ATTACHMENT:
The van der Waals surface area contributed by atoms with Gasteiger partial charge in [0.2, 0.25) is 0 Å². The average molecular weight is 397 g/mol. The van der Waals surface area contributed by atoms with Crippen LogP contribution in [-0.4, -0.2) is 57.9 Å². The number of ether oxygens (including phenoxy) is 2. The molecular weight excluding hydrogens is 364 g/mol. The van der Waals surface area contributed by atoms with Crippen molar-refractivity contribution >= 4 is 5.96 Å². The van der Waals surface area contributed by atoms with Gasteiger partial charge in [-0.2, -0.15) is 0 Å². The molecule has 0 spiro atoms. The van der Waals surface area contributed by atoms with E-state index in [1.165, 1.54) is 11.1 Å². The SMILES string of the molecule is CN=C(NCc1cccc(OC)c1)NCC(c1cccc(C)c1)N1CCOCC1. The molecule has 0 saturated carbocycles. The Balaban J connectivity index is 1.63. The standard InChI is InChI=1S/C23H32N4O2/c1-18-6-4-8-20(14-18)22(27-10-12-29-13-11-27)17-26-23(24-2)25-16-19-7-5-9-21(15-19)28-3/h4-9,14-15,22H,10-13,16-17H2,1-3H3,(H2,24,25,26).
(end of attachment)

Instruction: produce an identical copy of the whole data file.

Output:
The van der Waals surface area contributed by atoms with Gasteiger partial charge in [0.2, 0.25) is 0 Å². The average molecular weight is 397 g/mol. The van der Waals surface area contributed by atoms with Crippen LogP contribution in [-0.4, -0.2) is 57.9 Å². The number of ether oxygens (including phenoxy) is 2. The molecular weight excluding hydrogens is 364 g/mol. The van der Waals surface area contributed by atoms with Crippen molar-refractivity contribution >= 4 is 5.96 Å². The van der Waals surface area contributed by atoms with Gasteiger partial charge in [-0.2, -0.15) is 0 Å². The molecule has 0 spiro atoms. The van der Waals surface area contributed by atoms with E-state index in [1.165, 1.54) is 11.1 Å². The SMILES string of the molecule is CN=C(NCc1cccc(OC)c1)NCC(c1cccc(C)c1)N1CCOCC1. The molecule has 0 saturated carbocycles. The Balaban J connectivity index is 1.63. The standard InChI is InChI=1S/C23H32N4O2/c1-18-6-4-8-20(14-18)22(27-10-12-29-13-11-27)17-26-23(24-2)25-16-19-7-5-9-21(15-19)28-3/h4-9,14-15,22H,10-13,16-17H2,1-3H3,(H2,24,25,26).